Greg Myre

In many parts of the U.S., China remains a huge business opportunity despite recent friction. That's the country where Apple makes its phones and Nike stitches its shoes. U.S. farmers sell soybeans to China and Wall Street investors trade Chinese stocks.

Yet inside the Washington Beltway, China is a security threat. Full stop. It's one of the few things Democrats, Republicans and most everyone else in the capital agree on.

"An adversarial, predatory Chinese leadership poses our biggest geo-political test," CIA Director William Burns said in congressional testimony.

Consider these recent steps by President Biden and his team: selling nuclear submarines to Australia, outlining their approach to trade with China and hosting a White House gathering with key U.S. partners in Asia.

The CIA has removed its station chief in Vienna, in part because of his handling of cases involving what's known as "Havana syndrome," according to current and former government officials.

A growing number of U.S. intelligence officials in Vienna have reported symptoms in recent months consistent with Havana syndrome, which include dizziness, migraines and memory loss.

As President George W. Bush flew back to Washington on Air Force One on Sept. 11, he was accompanied by Michael Morell, the CIA officer who briefed the president daily.

Morell was in touch with CIA headquarters, which gave him heart-stopping intelligence that he had to urgently deliver to the president.

When the Taliban took control of Afghanistan, a former Afghan army colonel named Mohammed became part of the massive crush of people trying to flee at the Kabul airport last week.

Mohammed and his family — a wife and five children — waited for hours to reach a Taliban checkpoint outside the airport. He presented identification documents that included his U.S. Social Security card and a Texas driver's license, both acquired during two training stints at Lackland Air Force Base in San Antonio, Texas, more than a decade ago.

He hit a wall of hostility.

SCOTT SIMON, HOST:

Time's running out for the U.S. evacuation effort from Afghanistan. The White House says more than 100,000 people have been evacuated, including more than 5,000 U.S. citizens. But people still continue to gather around Kabul Airport, even after this week's attacks by the group by ISIS-K. Master Sergeant Kevin Haunschild leads the team that's responsible for air traffic control at Hamid Karzai International and joins us now. Master Sergeant, thanks for being with us.

KEVIN HAUNSCHILD: Thank you for having me. I appreciate it.

Updated August 24, 2021 at 10:09 AM ET

CIA Director William Burns met Taliban leader Mullah Abdul Ghani Baradar in Kabul, Afghanistan, on Monday, according to a U.S. official familiar with the matter.

The meeting between Burns and Baradar marks the highest level meeting so far between the Biden administration and the Taliban since the group took over in Afghanistan on Aug. 15.

Journalist Hollie McKay was in the northern Afghan city of Mazar-i-Sharif when Afghan security forces fled ahead of advancing Taliban fighters last weekend. In the aftermath, the road out of town was littered with U.S.-made armored vehicles that the Afghan military had left behind.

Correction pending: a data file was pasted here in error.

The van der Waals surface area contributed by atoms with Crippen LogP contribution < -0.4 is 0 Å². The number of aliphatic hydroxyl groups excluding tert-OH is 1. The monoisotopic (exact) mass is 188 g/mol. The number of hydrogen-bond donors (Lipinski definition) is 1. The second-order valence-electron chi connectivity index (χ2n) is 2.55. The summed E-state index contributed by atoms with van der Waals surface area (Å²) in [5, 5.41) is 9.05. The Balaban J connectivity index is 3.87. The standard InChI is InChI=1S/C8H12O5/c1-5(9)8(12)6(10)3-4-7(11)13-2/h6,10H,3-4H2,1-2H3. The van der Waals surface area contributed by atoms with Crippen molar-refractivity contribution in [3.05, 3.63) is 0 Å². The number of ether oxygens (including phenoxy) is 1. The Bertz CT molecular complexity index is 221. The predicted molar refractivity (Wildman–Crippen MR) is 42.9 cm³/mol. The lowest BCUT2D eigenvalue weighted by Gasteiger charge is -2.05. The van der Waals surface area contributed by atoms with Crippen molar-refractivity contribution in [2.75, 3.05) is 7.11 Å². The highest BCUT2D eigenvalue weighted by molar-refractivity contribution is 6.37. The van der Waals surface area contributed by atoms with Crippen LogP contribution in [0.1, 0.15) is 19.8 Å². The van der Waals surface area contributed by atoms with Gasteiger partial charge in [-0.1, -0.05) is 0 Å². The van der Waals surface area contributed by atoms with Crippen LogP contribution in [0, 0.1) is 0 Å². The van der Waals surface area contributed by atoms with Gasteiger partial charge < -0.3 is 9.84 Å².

The Afghan Girls Robotics Team made headlines in 2017 when they came to Washington for an international competition just a few blocks from the White House.

Most members of the team were born after the Taliban were ousted from power in 2001, symbolizing a new Afghanistan where girls were free to go to school and women were getting at least some opportunities that had been long denied.

But with the Taliban back, the future of these girls — some of them now young women — has turned precarious.

A memo obtained by NPR lays out the emergency preparations being made by American diplomats at the U.S. Embassy in Kabul — including the destruction of sensitive documents and computers — as most of them prepare to leave the country.

The memo was written for staff at the embassy and shared with NPR on condition of anonymity.

Copyright 2021 NPR. To see more, visit https://www.npr.org.

NOEL KING, HOST:

CIA Director William Burns says he has redoubled the agency's efforts to uncover the cause of Havana syndrome — the mysterious set of ailments that has afflicted more than 200 U.S. officials and family members around the world.

Just days after the Sept. 11 attacks, a handful of CIA officers were the first Americans sent into Afghanistan. Gary Schroen was one of them, and he recalled his marching orders.

The recent ransomware attacks on the U.S. gas and meat industries have sparked renewed conversations about the possibility of an international cyber agreement that would set the ground rules for what is and isn't permissible, and spell out sanctions for violators.

If you want to extort millions of dollars from a large U.S. company, you can't do it alone. It takes a village. A village of hackers with advanced computer skills, who hang out on the Dark Web, and most likely live in Russia.

"Ransomware has become a huge business, and as in any business, in order to scale it, they're coming up with innovative models." said Dmitri Alperovitch, head of the technology group Silverado Policy Accelerator in Washington.

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